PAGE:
The Keystone State’s Keys to Fiscal Responsibility
Matthew is a member of The Motley Fool Blog Network -- entries represent the personal opinion of the blogger and are not formally edited.
I had the privilege recently to sit in on a presentation of key points to the Pennsylvania state budget by the secretary of the revenue. The presentation was made to local business and community leaders to educate them as to the facts that necessitated the budget being drafted as it was now being presented. I’ll save the soapbox for the sidewalk preacher and instead I’ll run you through the two major trends that investors in all states really need to pay attention too.
Having now sat in on a hand full of briefings by the governor’s office, the biggest topic of discussion continues to be on getting energy right. Specifically, to Pennsylvania, it is relating to responsible gas drilling that provides jobs and economic growth while protecting our environment. While “fracking” is not without its detractors, politicians see this as game changer for our economy.
In Secretary Meuser’s presentation he pointed to the hard-fought battle to bring the Royal Dutch Shell (NYSE: RDS-A) “Cracker” plant to Pennsylvania as they beat out several other states for what will be the biggest single investment ever in the state. While the plant will one day create 10,000 construction jobs and about 1,500 direct jobs, it’s the follow-on effect that has the potential to return in multiples. What they really see is the potential for manufacturing coming back to the US in droves thanks to inexpensive feedstock from shale gas.
A further interesting note was his mention of Delta Air Lines (NYSE: DAL) buying a refinery near Philadelphia from Phillips 66 (NYSE: PSX). In the deal with Delta the state gave them $30 million in assistance, which helped to seal the deal and keep and create jobs. Investors need to be aware that some states' efforts to ensure their future are tied to the long-term economics of energy. Specifically, they are willing to make financial concessions to ensure projects have the required economic returns demanded by the private investors.
The second trend that was quite obvious was on education, specifically relating to charter and cyber-schools, but funding of higher education was not left out of the discussion. Having a local school district superintendent in the audience certainly helped jumpstart the discussion, but there are very personal and deep-seeded emotions tied to this topic.
The revenue secretary made it clear that the state was going to continue to fund charter schools like those run by K12 (NYSE: LRN) unless they proved to be unsuccessful. Many statistics were rattled off by both sides of the argument, but the key point that was loud and clear: charter and cyber-schools had to vastly outperform traditional schools or they wouldn’t be around for long.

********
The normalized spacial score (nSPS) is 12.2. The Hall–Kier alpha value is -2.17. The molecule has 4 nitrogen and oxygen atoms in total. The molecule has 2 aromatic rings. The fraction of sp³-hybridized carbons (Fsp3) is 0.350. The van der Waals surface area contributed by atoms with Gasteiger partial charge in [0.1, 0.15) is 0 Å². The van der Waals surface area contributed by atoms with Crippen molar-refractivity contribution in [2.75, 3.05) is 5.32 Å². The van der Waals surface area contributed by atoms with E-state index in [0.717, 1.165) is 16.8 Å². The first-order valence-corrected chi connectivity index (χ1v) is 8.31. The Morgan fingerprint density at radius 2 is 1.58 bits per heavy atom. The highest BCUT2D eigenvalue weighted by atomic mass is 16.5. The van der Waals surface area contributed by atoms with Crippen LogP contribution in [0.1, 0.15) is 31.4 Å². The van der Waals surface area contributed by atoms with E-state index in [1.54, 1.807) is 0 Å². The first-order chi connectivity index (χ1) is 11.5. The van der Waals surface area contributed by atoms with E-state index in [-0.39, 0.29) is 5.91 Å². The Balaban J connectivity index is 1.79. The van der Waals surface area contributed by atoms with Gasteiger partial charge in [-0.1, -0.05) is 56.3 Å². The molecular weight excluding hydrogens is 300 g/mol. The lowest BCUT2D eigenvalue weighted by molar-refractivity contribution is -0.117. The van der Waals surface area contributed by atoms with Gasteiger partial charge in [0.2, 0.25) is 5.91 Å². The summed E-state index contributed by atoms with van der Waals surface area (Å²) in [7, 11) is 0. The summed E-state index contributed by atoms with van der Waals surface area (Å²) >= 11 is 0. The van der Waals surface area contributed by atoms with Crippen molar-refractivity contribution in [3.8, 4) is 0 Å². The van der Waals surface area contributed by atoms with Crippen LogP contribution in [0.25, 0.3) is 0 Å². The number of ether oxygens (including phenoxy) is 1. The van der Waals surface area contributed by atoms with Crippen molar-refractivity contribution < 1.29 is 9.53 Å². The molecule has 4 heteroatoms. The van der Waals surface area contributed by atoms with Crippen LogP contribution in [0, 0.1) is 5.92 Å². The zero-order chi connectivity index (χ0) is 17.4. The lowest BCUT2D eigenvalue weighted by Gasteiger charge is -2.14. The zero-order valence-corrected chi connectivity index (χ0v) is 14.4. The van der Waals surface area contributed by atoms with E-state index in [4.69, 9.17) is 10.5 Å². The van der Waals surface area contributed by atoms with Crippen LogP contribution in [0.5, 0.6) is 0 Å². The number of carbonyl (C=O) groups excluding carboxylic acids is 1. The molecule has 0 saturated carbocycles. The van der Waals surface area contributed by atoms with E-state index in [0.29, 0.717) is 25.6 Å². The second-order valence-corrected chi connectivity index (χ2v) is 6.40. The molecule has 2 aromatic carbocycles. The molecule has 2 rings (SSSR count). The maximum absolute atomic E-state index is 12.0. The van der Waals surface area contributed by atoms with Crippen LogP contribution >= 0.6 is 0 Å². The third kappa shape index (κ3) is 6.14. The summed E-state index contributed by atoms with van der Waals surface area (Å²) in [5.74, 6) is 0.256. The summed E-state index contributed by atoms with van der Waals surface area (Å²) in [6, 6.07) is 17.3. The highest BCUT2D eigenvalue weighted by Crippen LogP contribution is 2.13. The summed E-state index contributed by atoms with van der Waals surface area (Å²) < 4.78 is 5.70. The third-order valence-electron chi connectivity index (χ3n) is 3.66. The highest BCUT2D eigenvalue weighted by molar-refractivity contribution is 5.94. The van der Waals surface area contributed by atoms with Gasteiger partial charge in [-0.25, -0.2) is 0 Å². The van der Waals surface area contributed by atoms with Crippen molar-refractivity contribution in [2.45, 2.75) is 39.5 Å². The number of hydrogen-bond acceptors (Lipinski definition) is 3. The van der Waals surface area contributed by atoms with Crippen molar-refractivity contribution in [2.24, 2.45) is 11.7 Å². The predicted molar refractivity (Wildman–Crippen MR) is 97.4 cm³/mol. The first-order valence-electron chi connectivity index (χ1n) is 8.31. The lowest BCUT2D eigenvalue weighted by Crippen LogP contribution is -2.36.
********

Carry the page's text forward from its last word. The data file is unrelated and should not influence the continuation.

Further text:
I must be honest with you -- the numbers spent on education through all levels is astonishing when you see them, especially if you look at them and hope to see an improving return. For example, since 1995 education funding in the Commonwealth has doubled from $13 billion to $26.5 billion and the number of teachers has grown from 113,000 in 2000 to 127,000 in 2010. However, student enrollment has fallen from 1.86 million in 2000 to 1.78 million today. So, we are spending more money on fewer kids while improving the student to teacher ratio but the results have been less than desired. There are many other factors driving these numbers, such as pensions, but it’s a lot of money by any measure. So again, they are looking to new and innovative solutions such as those provided by K12, but given the emotions involved the leash would seem to be very short.
A final point he made was relating to funding cuts to state universities. I’m sure we all know about the problems with student loans and the burdens they are leaving on graduates. The dollars invested by state governments in universities is starting to reach its breaking point. Universities are facing new profit-motivated rivals such as Bridgepoint Education (NYSE: BPI) who are working to upset the apple cart. Without having to expend a large amount of funding on capital projects as their brick and mortar peers, these online universities are making millions of dollars in profits for their investors. Again, the outcomes are coming under heavy fire and Bridgepoint and their peers need to put student outcomes first for investors to see returns not driven by the headlines.
Charter and cyber-schools are a hot button issue and K12 is right in the crosshairs. They have an enormous untapped market if they can perform as advertised, though, they likely will need to perform well above those levels.
Speaking of advertising, that was one of the biggest criticisms leveled against the local charter schools. Many were quite passionate that those dollars should have been spend on educating students and not billboards. Needless to say, headline risks will remain for a long time as they will continually be under the microscope. If nothing else I think we all hope that their existence might push public schools to operate more efficiently to produce better outcomes for the students. All that being said, I believe we as a country do have our best days still ahead of us. We have unbelievable untapped energy potential that, when combined with our potential in education, leave us with no rival.
latimerburned owns shares of K12, Phillips 66 and has written puts on Bridgepoint Education. The Motley Fool owns shares of Bridgepoint Education. Motley Fool newsletter services recommend K12. Try any of our Foolish newsletter services free for 30 days. We Fools may not all hold the same opinions, but we all believe that considering a diverse range of insights makes us better investors. The Motley Fool has a disclosure policy.If you have questions about this post or the Fool’s blog network, click here for information.